It’s funny, because a lot people might have found how quickly rules & policies change in-game a bit unrealistic. But while I’m sure this was an effort on Lucas Pope’s part to point out the ridiculousness & corruptness of the regime in Arstotzka, I know that crap happens! I have been there! I have seen local government change its mind at a moment’s notice. I have seen how they make poor decisions without seeking counsel from parties who might know better. I have been forced to follow protocols & procedures that I knew where doomed to fail, but nobody asked my opinion, despite being a veteran at the dispatch office (I’m not being facetious, either. I was third most senior in my office for at least half my tenure there.). I’ve had to change records from day-to-day because someone who made an unfairly greater amount of money than me decided they knew better. I’ve seen the government set policies just to make a point, knowing full well they’d repeal them the next day. Maybe a country’s government isn’t so quick to make such changes, but if nothing else, I can say that Papers, Please is an accurate representation of what happens when you give someone who’s never had any authority a little bit of power of another person’s life. In short, it sucks. One example that made me laugh was when, after doing my job & denying the Inspector’s supervisor’s friend entry for having the wrong paperwork, he petulantly told me, “There are no more plaques.” As if I cared about his stupid Award of Sufficiency. It reminded me of a time my supervisor in real life yelled at me for messing up a call (minor) because she took it as some personal attack on herself & was concerned about how it would make her look. I could tell she wanted to argue, but couldn’t when my only response was, “Yes, I made a mistake.” I got more enjoyment than I should have when she just stomped away after that with nothing else to say.
This isn’t all to say my past experiences meant I didn’t enjoy the game. On the contrary. Papers, Please in a uniquely compelling experience that I think every gamer can become absorbed in. I just relate a little more than most gamers. I was determined to get the Inspector out, no matter how many family members I leave behind (that last part is probably more a reflection of my estranged familial relations).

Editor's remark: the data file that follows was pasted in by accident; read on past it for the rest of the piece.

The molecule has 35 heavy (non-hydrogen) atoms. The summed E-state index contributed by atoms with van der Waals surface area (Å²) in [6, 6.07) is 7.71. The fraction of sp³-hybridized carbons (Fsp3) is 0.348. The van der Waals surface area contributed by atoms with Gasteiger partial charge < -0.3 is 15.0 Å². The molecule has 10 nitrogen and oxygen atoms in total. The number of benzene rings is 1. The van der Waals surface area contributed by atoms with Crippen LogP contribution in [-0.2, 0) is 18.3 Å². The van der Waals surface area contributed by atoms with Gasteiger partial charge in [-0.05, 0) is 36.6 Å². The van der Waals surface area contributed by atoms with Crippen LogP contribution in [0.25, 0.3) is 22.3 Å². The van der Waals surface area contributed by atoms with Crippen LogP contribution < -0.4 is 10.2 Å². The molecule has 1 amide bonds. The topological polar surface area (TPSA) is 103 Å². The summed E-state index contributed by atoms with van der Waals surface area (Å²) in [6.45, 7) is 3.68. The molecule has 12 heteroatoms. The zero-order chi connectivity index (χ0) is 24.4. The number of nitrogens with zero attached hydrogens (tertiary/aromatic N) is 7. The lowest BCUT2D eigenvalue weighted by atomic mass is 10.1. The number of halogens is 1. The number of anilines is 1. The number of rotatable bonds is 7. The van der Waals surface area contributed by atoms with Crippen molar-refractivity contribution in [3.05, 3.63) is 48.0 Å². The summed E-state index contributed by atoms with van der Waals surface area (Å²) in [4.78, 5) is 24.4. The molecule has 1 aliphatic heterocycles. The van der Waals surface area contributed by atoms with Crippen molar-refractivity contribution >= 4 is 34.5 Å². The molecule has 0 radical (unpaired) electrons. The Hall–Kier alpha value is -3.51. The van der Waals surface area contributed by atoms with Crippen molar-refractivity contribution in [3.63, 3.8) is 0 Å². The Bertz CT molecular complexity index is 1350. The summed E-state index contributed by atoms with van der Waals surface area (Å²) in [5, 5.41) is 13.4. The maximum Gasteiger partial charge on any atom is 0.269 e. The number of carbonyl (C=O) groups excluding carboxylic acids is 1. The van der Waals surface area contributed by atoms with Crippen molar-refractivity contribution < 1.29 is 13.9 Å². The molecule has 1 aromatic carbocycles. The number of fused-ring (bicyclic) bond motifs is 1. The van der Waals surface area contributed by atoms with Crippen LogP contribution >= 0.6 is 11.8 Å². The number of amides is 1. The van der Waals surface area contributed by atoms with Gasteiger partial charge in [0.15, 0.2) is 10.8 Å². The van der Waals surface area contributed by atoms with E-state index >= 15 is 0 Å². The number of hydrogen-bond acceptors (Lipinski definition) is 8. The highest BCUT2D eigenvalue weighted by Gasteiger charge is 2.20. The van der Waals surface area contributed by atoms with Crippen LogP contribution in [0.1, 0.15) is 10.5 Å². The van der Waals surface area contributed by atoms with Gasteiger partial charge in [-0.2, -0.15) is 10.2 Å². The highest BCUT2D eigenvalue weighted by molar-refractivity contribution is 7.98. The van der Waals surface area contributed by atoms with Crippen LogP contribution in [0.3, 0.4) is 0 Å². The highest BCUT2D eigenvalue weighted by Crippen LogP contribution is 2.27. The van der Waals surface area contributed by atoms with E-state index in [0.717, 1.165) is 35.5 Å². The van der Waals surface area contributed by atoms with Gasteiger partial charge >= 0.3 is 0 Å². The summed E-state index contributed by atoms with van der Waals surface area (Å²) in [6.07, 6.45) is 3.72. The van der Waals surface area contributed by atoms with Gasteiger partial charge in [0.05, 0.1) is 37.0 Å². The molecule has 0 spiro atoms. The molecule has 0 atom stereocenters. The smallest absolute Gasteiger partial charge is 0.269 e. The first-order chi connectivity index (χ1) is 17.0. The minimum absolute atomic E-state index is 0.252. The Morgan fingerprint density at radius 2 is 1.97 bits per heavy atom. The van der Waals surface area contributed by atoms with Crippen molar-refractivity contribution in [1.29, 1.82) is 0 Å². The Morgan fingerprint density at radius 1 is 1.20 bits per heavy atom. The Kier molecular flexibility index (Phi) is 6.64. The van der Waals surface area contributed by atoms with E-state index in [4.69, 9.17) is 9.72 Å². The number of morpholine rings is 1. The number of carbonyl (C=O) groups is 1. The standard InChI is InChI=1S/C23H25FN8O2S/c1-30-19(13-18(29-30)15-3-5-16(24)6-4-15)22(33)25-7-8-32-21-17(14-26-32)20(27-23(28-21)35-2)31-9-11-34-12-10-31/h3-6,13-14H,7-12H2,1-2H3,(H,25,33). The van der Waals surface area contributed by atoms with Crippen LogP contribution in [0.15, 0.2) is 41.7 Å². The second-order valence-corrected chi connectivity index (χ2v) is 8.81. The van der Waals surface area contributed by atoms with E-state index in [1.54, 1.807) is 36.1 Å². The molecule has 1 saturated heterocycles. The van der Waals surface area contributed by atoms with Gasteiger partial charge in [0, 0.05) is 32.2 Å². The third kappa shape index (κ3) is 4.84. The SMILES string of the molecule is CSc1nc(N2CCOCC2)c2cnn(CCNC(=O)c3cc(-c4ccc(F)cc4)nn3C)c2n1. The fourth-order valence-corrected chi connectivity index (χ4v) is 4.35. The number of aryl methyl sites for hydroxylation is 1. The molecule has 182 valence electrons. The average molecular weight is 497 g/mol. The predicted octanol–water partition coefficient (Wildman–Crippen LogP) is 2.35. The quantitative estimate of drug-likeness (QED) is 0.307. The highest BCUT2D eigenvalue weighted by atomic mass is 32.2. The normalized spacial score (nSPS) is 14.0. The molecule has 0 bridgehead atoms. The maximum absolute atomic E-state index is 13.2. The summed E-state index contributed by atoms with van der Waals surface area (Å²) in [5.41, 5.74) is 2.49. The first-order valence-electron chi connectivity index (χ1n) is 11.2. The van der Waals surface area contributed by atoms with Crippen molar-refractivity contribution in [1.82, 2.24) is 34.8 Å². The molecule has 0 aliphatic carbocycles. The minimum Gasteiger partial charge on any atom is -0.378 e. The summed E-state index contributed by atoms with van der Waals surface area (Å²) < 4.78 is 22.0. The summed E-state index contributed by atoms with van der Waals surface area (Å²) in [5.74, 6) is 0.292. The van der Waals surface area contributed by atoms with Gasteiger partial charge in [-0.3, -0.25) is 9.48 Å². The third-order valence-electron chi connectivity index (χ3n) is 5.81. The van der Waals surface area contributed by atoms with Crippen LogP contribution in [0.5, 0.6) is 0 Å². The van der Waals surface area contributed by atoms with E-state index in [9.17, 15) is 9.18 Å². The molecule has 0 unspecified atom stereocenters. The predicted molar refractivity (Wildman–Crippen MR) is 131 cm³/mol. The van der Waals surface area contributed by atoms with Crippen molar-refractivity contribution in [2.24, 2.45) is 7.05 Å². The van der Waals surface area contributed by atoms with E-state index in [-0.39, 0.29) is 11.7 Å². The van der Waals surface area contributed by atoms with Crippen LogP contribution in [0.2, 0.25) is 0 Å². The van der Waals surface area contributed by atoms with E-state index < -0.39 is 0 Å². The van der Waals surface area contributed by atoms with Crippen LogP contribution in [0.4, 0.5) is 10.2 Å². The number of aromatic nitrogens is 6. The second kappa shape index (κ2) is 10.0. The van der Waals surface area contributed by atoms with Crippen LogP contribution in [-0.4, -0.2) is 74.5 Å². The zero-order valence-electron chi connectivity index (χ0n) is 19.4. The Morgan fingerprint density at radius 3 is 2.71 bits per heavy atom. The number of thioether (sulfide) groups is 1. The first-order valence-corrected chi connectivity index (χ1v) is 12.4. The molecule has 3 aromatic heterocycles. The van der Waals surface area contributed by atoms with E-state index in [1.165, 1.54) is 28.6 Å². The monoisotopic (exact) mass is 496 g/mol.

There were moments that highlighted the absurdity of being in any public service job. Having people wanting you to bend the rules for them. To which my usual response — in the game & real life — was, “I’m not getting in trouble for you.” Granted, I did have the Inspector bend the rules sometimes. Only if I hadn’t gotten any citations yet. I like to think of myself as a utilitarian. Papers, Please really gets you in the mindset of looking out for yourself. My typical response to their lame excuses for discrepancies was, “Don’t care.” They should be grateful I didn’t detain them on clerical errors. A particularly hilarious moment, for me at least, was dealing with the Order. I did enough for them to keep asking for favors, but not enough that they didn’t try to kill me in the end. My first & second endings involved either going to jail for them & them wimping out in their revolution, or stopping their plans in the end but having been associated enough with them to go to jail for it. Guess that’s what I get for trusting masked men with ill-defined goals. I guess I was as much a sheep as the rest of the chattel.
In the end, though, I suppose that’s Papers, Please’s greatest strength. You are just another cog in the wheel. The Inspector’s story is just one of many. You don’t really “win.” You just try to survive & eek out some sort of existence. Kinda depressing, but it does make getting an ending where you live all the more rewarding.
Title: Papers, Please
Consoles: PC, Mac, iOS, Vita
Rating: N/A (personal rating T)
Developer: 3909 LLC
Publisher: 3909 LLC Release Date: August 8, 2013